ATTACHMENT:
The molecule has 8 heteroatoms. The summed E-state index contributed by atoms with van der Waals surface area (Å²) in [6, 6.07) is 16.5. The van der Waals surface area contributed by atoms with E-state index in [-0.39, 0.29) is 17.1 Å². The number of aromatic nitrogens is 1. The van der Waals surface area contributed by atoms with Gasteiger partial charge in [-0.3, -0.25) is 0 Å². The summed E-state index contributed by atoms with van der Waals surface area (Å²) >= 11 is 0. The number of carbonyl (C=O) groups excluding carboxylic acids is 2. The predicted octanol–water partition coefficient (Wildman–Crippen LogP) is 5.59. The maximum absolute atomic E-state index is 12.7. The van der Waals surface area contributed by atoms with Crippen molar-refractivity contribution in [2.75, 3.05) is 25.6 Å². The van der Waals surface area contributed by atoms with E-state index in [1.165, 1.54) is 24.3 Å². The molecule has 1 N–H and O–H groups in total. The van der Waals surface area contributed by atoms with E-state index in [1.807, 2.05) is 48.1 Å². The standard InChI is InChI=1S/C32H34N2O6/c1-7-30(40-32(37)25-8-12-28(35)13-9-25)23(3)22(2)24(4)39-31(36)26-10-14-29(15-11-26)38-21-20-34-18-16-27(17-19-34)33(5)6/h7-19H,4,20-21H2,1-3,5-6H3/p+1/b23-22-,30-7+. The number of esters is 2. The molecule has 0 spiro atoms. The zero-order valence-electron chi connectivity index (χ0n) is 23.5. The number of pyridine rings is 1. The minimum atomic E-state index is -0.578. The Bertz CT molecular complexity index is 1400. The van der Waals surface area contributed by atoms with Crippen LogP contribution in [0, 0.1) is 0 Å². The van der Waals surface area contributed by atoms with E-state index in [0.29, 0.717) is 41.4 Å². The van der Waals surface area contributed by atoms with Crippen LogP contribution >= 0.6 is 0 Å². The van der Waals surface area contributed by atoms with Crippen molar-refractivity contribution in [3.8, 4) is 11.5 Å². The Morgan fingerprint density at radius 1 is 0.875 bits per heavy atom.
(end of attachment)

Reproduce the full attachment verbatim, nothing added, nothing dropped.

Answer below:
The molecule has 8 heteroatoms. The summed E-state index contributed by atoms with van der Waals surface area (Å²) in [6, 6.07) is 16.5. The van der Waals surface area contributed by atoms with E-state index in [-0.39, 0.29) is 17.1 Å². The number of aromatic nitrogens is 1. The van der Waals surface area contributed by atoms with Gasteiger partial charge in [-0.3, -0.25) is 0 Å². The summed E-state index contributed by atoms with van der Waals surface area (Å²) >= 11 is 0. The number of carbonyl (C=O) groups excluding carboxylic acids is 2. The predicted octanol–water partition coefficient (Wildman–Crippen LogP) is 5.59. The maximum absolute atomic E-state index is 12.7. The van der Waals surface area contributed by atoms with Crippen molar-refractivity contribution in [2.75, 3.05) is 25.6 Å². The van der Waals surface area contributed by atoms with E-state index in [1.165, 1.54) is 24.3 Å². The molecule has 1 N–H and O–H groups in total. The van der Waals surface area contributed by atoms with E-state index in [1.807, 2.05) is 48.1 Å². The standard InChI is InChI=1S/C32H34N2O6/c1-7-30(40-32(37)25-8-12-28(35)13-9-25)23(3)22(2)24(4)39-31(36)26-10-14-29(15-11-26)38-21-20-34-18-16-27(17-19-34)33(5)6/h7-19H,4,20-21H2,1-3,5-6H3/p+1/b23-22-,30-7+. The number of esters is 2. The molecule has 0 spiro atoms. The zero-order valence-electron chi connectivity index (χ0n) is 23.5. The number of pyridine rings is 1. The minimum atomic E-state index is -0.578. The Bertz CT molecular complexity index is 1400. The van der Waals surface area contributed by atoms with Crippen LogP contribution in [0, 0.1) is 0 Å². The van der Waals surface area contributed by atoms with E-state index in [0.29, 0.717) is 41.4 Å². The van der Waals surface area contributed by atoms with Crippen LogP contribution >= 0.6 is 0 Å². The van der Waals surface area contributed by atoms with Crippen molar-refractivity contribution in [3.8, 4) is 11.5 Å². The Morgan fingerprint density at radius 1 is 0.875 bits per heavy atom.